Are you getting lousy job search advice…and listening to it? Why???
Posted by Molly Wendell // in Job SearchNetworking
I was speaking with Nancy the other day. She’s looking for a top Human Resources role. I couldn’t believe what bad advice she got from someone trying to help her in her job search. Pick the top five companies you want to work for (this is not the bad advice part), find out the key executives, and then cold call them to build relationships. WHAT? Are you back in the ‘80s? Since when did cold-calling make a resurgence? Who has the time to dial for dollars? How many people are you really going to reach? Most importantly, who wants to be on the other end of that phone call?
I asked Nancy why she was doing this. In so many words, she said she didn’t know what else to do. Nancy, what was it like for you when you were on the receiving end of calls like this? Did you listen to the person intently with your complete and undivided attention? As you listened so carefully, were you so fascinated by their background that you invited them into your office to spend more time? Did you follow this exchange with an incredibly generous offer letter – because you just couldn’t believe the person you didn’t know you were looking for just interrupted your busy day with a call, you took it, and now your hiring needs are solved?
Or, did you wonder at all if they heard your keyboard tapping incessantly – or was the speaker far enough away – as you did your best to politely hurry off the phone so you could get back to work?
More often than not, it was probably the latter. So what makes you so special that for some crazy reason they’ll take your call, followed by an interview and an offer?
Here’s the thing that really strikes me though. Nancy is Fantastic (with a capital F)! The first time I met her, I thought to myself, this is someone who is incredible at her job. She’s dynamic, engaging, smart, thoughtful and results-oriented. If I were hiring someone to run HR for a large organization, I’d hire her in a heartbeat. After a couple of minutes (maybe even a couple of seconds) with her, I don’t think it would take long for a CEO of a large corporation to figure that out.
But instead of putting herself in those situations – the ones where she could be interacting with the CEO of a large corporation. Instead of making herself visible in all the right circles. Instead of using her natural talents to help her land the next gig, she’s listening to some stupid advice from someone who may be a very nice person, but doesn’t appear to know the first thing about getting a job in today’s economy.
After listening to all of this, I finally asked Nancy, “Are you an in-person person? Because you seem very much like one to me.” She said she was. Case closed. From now on, you are going to take your natural in-person person talent and use it in your job search. No longer will you hide behind the phone or email. You’re not going to land because you called someone at the right time. You’re going to land because someone meets you and likes you and sees what I saw.
Nancy is not the first in-person person I know who has struggled with their job search. And she won’t be the last. The mistake most people make is that they don’t adapt their search to their own personal style. Nancy needs to get out and meet people – because when they meet her, they like her, and will want to hire her (assuming you make a great first – and lasting impression – by not talking about yourself, but instead ask smart questions of others).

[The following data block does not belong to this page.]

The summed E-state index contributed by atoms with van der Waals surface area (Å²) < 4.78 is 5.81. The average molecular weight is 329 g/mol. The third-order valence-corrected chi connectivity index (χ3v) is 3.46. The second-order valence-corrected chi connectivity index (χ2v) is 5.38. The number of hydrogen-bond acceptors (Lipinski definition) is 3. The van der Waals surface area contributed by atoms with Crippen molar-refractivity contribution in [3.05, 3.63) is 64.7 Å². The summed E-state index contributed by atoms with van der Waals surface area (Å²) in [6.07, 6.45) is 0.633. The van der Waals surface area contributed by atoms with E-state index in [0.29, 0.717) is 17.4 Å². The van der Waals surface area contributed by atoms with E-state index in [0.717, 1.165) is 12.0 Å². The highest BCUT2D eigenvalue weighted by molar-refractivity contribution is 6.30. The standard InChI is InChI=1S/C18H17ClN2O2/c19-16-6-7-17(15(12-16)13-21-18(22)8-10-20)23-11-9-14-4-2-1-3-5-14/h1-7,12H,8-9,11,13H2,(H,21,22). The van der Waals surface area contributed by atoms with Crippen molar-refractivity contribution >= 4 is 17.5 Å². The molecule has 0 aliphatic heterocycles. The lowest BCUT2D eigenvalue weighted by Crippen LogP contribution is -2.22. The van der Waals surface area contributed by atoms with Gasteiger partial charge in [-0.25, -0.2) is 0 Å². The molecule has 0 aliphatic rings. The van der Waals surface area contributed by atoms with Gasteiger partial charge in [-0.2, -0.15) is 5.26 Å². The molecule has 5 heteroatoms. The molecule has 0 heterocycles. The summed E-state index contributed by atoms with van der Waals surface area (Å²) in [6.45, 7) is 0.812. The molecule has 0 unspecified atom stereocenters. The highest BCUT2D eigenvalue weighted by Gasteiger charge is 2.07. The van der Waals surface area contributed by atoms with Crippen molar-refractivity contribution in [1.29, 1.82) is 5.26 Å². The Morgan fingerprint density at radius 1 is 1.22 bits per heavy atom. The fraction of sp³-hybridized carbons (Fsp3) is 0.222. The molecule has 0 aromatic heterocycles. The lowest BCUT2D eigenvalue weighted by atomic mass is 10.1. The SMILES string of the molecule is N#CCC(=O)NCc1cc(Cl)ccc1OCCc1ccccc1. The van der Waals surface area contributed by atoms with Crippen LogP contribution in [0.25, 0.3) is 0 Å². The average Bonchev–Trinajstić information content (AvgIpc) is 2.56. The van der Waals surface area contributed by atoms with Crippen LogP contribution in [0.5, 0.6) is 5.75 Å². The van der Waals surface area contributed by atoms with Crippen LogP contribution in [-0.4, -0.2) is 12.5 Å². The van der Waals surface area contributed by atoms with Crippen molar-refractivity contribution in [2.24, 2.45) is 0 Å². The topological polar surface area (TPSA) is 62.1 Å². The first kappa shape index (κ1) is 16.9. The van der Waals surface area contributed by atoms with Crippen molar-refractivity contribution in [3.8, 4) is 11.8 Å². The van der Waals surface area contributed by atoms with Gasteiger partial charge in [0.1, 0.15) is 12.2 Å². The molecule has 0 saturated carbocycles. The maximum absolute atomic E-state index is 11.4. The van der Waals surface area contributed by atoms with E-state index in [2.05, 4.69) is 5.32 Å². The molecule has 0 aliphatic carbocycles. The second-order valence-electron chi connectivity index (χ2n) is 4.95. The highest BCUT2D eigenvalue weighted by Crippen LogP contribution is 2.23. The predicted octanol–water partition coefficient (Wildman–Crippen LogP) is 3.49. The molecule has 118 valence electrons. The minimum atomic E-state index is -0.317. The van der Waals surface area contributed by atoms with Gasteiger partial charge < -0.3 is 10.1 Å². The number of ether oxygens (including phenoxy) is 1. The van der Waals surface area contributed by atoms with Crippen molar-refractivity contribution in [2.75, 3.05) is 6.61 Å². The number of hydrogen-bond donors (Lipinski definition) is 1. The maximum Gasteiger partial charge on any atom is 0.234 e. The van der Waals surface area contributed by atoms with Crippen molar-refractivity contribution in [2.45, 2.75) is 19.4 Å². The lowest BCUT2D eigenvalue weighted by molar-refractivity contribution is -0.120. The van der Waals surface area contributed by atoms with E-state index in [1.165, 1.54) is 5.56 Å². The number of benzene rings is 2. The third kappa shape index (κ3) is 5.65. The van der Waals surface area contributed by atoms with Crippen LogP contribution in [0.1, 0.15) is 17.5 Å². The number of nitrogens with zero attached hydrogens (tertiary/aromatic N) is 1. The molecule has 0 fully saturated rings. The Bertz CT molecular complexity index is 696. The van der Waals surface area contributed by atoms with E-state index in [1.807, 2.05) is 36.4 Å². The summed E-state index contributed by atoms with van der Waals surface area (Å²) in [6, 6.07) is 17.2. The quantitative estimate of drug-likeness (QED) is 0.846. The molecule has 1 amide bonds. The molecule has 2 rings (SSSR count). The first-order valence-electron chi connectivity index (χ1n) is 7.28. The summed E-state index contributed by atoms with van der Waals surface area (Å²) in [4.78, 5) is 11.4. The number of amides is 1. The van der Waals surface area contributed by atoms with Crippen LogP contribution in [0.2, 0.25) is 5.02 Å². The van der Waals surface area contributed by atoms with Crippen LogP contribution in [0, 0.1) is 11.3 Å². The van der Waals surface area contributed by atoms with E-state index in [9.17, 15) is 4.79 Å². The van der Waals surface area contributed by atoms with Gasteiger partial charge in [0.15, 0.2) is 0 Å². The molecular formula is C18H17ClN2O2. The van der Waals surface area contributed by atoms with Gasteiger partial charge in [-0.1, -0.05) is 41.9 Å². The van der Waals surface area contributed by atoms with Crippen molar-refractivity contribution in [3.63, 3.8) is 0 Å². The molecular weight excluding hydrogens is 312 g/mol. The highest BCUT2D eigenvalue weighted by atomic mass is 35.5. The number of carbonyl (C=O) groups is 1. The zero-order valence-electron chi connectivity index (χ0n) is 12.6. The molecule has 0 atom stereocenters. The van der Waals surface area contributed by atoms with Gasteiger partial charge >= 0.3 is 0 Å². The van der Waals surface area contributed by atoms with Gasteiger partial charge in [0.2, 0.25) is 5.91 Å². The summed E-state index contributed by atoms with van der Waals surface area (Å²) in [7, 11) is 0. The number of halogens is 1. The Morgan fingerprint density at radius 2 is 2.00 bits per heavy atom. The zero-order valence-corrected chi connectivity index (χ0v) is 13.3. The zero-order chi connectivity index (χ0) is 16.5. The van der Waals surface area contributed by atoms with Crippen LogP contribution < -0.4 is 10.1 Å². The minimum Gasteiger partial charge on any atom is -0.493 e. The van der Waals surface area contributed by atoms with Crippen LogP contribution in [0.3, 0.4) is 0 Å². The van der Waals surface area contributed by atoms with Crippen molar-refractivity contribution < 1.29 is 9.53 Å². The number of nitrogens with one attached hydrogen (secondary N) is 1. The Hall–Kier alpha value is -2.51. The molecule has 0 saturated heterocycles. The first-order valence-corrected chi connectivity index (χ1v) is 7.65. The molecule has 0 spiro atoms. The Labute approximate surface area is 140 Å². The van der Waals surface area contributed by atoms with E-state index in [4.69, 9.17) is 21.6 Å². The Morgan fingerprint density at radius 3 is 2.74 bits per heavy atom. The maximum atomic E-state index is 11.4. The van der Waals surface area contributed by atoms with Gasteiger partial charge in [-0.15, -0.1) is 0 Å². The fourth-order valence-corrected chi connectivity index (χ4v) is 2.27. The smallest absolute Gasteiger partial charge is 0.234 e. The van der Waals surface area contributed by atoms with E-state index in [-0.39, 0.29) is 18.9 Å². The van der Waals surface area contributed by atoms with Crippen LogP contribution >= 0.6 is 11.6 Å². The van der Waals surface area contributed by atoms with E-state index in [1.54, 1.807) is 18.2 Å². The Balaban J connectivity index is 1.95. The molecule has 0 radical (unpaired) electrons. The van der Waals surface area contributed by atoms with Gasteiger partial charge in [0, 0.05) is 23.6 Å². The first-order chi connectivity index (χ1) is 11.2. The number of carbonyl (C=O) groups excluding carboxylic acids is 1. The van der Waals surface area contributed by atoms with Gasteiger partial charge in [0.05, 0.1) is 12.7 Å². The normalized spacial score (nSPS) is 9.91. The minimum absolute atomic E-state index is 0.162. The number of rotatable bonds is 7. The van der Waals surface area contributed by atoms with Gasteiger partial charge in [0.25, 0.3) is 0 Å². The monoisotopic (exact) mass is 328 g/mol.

Now, this is not an excuse for those of you who say “I’m not good at networking. I’m better hiding behind my computer, and that’s my personal style.” You know what companies need right now? They need people who can communicate effectively. It’s written on virtually every job description you can find. Right there at the bottom – just before “other duties as assigned.” The operative word here is “effectively.” A well-worded email may be clearly written and without typos, but it’s not necessarily effective. It only becomes effective when the person on the receiving end not only reads it, but also interprets everything you say precisely as you meant it. Of course, this assumes the email didn’t get mistakenly filtered out by the latest SPAM detection software.
What companies don’t need are people who sit behind their desk all day, and think that email is now a proxy for real live discussions. But wait, what about a phone call? Isn’t that an interactive conversation? Sure it is (sometimes!), but there’s something about meeting someone face-to-face that really brings home the relationship. Mail-order brides and arranged marriages aside, how many people do you know made the commitment to be in life-long relationships without ever having met in person? How many people do you know hired someone they never met in person? Is it the majority? Is it common? Is that how people are going to hire in today’s economy? No. No. No.
You must know – if you’ve read even a couple of my blogs – that I’m a big believer that you’re never going to find something unless you get out there and network.
If you’re an in-person person, then get out there and be in-person with people. If you’re a behind-the-scenes type person, then you better hope that your previous boss loves you and wants to bring you along to every company s/he goes to. If your boss got laid off like the rest of the division, you’d better start facing reality and get comfortable with the idea that you may need to practice your networking skills – and become that in-person person (at least for a little while) in order to land the right opportunity.